Gear

Tech Report: Fast and legal

Unless you’ve been vacationing on the dark side of the moon for the past year, you’re probably aware the UCI has mandated the use of helmets for the pro peloton. While the majority of the 2003 pro road season saw riders with certified skid-lids worn during mass start stages and events, all bets were off for team and individual time trials. For the 2003 season the UCI simply let the time trialists slide when it came to wearing a protective helmet (the millimeter-thin aerodynamic fairings the riders wore don’t offer any protection). Welcome to 2004You may have noticed riders no longer

By Andrew Juskaitis, VeloNews technical editor

Illegal speed: Giro's Rev IV is now a relic of the past

Illegal speed: Giro’s Rev IV is now a relic of the past

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Unless you’ve been vacationing on the dark side of the moon for the past year, you’re probably aware the UCI has mandated the use of helmets for the pro peloton.

While the majority of the 2003 pro road season saw riders with certified skid-lids worn during mass start stages and events, all bets were off for team and individual time trials. For the 2003 season the UCI simply let the time trialists slide when it came to wearing a protective helmet (the millimeter-thin aerodynamic fairings the riders wore don’t offer any protection).

Welcome to 2004
You may have noticed riders no longer wearing aero’ fairings in the early season races, but instead “traditional” non-aero’ helmets. This is in response to the UCI mandate that all helmets in competition offer crash protection. What’s interesting to note (and in classic UCI rule vagueness) is that the UCI doesn’t stipulate which standard the helmets must meet, but instead indicates,“that the helmet is homologated in compliance with official security regulations and that the helmet can be identified as homologated.”

Seeing as how there are more than five worldwide helmet safety standards, this leaves the door pretty open for what constitutes …uhhh… homologation(?), but nonetheless, the swoopy minimal aero’ fairings — like Giro’s Rev IV and Rev V — used in the past are just that-history. Or are they?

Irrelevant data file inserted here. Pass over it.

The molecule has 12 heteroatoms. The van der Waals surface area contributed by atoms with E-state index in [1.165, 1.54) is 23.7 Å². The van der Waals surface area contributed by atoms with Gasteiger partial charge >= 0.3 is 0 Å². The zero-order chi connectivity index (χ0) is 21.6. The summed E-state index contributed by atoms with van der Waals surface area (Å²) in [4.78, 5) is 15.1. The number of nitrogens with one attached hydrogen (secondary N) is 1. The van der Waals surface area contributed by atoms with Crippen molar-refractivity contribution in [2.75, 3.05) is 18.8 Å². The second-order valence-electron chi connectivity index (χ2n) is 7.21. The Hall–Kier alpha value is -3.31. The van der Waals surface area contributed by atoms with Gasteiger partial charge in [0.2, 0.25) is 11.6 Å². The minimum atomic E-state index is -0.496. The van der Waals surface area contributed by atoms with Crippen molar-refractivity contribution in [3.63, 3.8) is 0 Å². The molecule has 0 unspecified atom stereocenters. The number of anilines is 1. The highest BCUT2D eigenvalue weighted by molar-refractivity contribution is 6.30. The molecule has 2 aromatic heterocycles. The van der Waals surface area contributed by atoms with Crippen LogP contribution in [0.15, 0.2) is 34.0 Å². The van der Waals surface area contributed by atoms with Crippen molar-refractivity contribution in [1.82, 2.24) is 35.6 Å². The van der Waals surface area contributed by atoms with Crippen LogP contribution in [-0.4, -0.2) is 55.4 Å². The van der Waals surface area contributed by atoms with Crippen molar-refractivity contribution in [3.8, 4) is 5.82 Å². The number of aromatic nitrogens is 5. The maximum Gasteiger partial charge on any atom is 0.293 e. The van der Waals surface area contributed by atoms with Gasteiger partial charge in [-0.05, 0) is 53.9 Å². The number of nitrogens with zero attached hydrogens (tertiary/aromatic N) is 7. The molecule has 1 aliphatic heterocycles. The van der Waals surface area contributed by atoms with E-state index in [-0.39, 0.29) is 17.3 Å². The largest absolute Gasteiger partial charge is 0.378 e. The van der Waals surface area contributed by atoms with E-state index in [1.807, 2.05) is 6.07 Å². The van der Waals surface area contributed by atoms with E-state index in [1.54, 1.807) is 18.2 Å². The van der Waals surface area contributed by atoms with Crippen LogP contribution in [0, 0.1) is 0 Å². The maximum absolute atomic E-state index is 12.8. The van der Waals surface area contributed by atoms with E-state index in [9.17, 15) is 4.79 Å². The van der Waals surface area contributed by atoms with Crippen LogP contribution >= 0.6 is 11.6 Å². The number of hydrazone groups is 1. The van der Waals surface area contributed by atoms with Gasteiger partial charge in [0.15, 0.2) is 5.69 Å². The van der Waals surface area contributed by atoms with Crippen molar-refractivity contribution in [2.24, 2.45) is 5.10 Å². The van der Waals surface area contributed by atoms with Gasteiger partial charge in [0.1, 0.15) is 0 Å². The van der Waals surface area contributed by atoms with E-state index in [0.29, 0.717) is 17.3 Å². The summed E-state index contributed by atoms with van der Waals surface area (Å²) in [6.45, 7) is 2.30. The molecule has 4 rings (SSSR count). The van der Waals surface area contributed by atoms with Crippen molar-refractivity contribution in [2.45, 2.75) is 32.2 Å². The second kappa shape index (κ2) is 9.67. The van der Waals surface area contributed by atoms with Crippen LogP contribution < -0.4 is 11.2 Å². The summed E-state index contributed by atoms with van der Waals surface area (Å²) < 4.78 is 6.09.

I spoke to Giro’s Toshi Corbet who explained that even though its sponsored racers could no longer use helmet fairings in competition, Giro “had big plans up its sleeve for later in the year.”

With understandable vagueness, he explained that, “the most aerodynamic helmet we’ve ever tested, and we’ve tested just about every helmet in existence, is the Giro Rev V fairing. [The Rev V was designed specifically for Lance Armstrong in an agreement between Giro and Armstrong to build the most aerodynamic helmet possible. The project was personally funded by Armstrong, so he was able to hold the rights to the design, which meant only he would ride the Rev V unless he personally gave one to another competitor. Rumor has it that Armstrong gave David Millar one of these highly sought-after fairings in a gesture of good will…and after a few drinks.]

With the Rev V as the high-water mark for aerodynamics, Giro set out to create a helmet which meets its own stringent crash requirements. According to Corbet, “we already achieved that goal. We’ve been able to produce a helmet that has the equal drag coefficient as the Rev V and also meets the American and European crash standards. You won’t see it until the Tour, but believe me, it exists.”

Postal's Floyd Landis has legal head gear

Postal’s Floyd Landis has legal head gear

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In the meantime, you’ll see Giro-backed racers running standard helmets (Atmos and Pneumo) either bare or with clear shells slipped over them.

As an aside, the UCI rulebook also states:

1.3.031: Elite riders participating in Major Six-Day Races on wooden tracks shall be authorised to wear, at their own risk, leather-strap helmets, except during races behind motor-cycles (“Dernys”) during which the wearing of a hard helmet is mandatory.

“Leather-Strap helmets?” Last time I checked, it was 2004….

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